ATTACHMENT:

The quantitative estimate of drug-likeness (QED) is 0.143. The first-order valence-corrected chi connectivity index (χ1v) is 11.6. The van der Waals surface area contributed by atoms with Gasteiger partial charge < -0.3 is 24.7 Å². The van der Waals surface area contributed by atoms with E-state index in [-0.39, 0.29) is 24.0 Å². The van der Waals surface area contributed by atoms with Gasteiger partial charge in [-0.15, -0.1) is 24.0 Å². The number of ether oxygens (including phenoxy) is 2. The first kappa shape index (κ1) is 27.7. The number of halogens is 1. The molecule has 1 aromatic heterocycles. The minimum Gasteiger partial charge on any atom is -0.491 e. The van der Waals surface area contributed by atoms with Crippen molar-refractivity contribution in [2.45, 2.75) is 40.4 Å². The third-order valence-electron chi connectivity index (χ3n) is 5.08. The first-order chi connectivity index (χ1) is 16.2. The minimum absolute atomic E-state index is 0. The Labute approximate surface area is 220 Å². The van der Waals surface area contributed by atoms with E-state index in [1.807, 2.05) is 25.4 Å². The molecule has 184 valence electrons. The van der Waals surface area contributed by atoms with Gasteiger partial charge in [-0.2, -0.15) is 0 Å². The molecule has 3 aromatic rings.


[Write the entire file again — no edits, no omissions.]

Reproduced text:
The quantitative estimate of drug-likeness (QED) is 0.143. The first-order valence-corrected chi connectivity index (χ1v) is 11.6. The van der Waals surface area contributed by atoms with Gasteiger partial charge < -0.3 is 24.7 Å². The van der Waals surface area contributed by atoms with E-state index in [-0.39, 0.29) is 24.0 Å². The van der Waals surface area contributed by atoms with Gasteiger partial charge in [-0.15, -0.1) is 24.0 Å². The number of ether oxygens (including phenoxy) is 2. The first kappa shape index (κ1) is 27.7. The number of halogens is 1. The molecule has 1 aromatic heterocycles. The minimum Gasteiger partial charge on any atom is -0.491 e. The van der Waals surface area contributed by atoms with Crippen molar-refractivity contribution in [2.45, 2.75) is 40.4 Å². The third-order valence-electron chi connectivity index (χ3n) is 5.08. The first-order chi connectivity index (χ1) is 16.2. The minimum absolute atomic E-state index is 0. The Labute approximate surface area is 220 Å². The van der Waals surface area contributed by atoms with E-state index in [1.807, 2.05) is 25.4 Å². The molecule has 184 valence electrons. The van der Waals surface area contributed by atoms with Gasteiger partial charge in [-0.2, -0.15) is 0 Å². The molecule has 3 aromatic rings.